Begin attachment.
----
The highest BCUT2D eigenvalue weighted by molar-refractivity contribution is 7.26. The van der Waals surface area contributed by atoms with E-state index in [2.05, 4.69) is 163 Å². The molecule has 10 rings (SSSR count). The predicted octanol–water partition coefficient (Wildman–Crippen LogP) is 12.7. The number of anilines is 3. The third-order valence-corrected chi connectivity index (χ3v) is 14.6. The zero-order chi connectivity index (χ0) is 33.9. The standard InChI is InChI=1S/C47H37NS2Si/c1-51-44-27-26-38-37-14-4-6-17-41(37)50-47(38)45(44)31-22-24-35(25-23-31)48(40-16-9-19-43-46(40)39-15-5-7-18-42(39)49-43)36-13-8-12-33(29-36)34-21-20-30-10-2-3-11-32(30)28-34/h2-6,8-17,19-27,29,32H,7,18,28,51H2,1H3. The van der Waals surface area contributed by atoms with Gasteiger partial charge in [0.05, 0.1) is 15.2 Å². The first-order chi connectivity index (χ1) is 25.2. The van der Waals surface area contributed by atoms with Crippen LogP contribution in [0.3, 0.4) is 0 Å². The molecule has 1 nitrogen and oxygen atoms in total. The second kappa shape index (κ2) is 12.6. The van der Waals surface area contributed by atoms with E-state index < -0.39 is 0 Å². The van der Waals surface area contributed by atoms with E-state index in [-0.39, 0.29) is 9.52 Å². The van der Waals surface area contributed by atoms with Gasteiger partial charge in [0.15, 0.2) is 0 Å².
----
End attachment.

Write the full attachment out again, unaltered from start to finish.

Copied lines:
The highest BCUT2D eigenvalue weighted by molar-refractivity contribution is 7.26. The van der Waals surface area contributed by atoms with E-state index in [2.05, 4.69) is 163 Å². The molecule has 10 rings (SSSR count). The predicted octanol–water partition coefficient (Wildman–Crippen LogP) is 12.7. The number of anilines is 3. The third-order valence-corrected chi connectivity index (χ3v) is 14.6. The zero-order chi connectivity index (χ0) is 33.9. The standard InChI is InChI=1S/C47H37NS2Si/c1-51-44-27-26-38-37-14-4-6-17-41(37)50-47(38)45(44)31-22-24-35(25-23-31)48(40-16-9-19-43-46(40)39-15-5-7-18-42(39)49-43)36-13-8-12-33(29-36)34-21-20-30-10-2-3-11-32(30)28-34/h2-6,8-17,19-27,29,32H,7,18,28,51H2,1H3. The van der Waals surface area contributed by atoms with Gasteiger partial charge in [0.05, 0.1) is 15.2 Å². The first-order chi connectivity index (χ1) is 25.2. The van der Waals surface area contributed by atoms with Crippen LogP contribution in [0.3, 0.4) is 0 Å². The molecule has 1 nitrogen and oxygen atoms in total. The second kappa shape index (κ2) is 12.6. The van der Waals surface area contributed by atoms with E-state index < -0.39 is 0 Å². The van der Waals surface area contributed by atoms with E-state index in [-0.39, 0.29) is 9.52 Å². The van der Waals surface area contributed by atoms with Gasteiger partial charge in [0.15, 0.2) is 0 Å².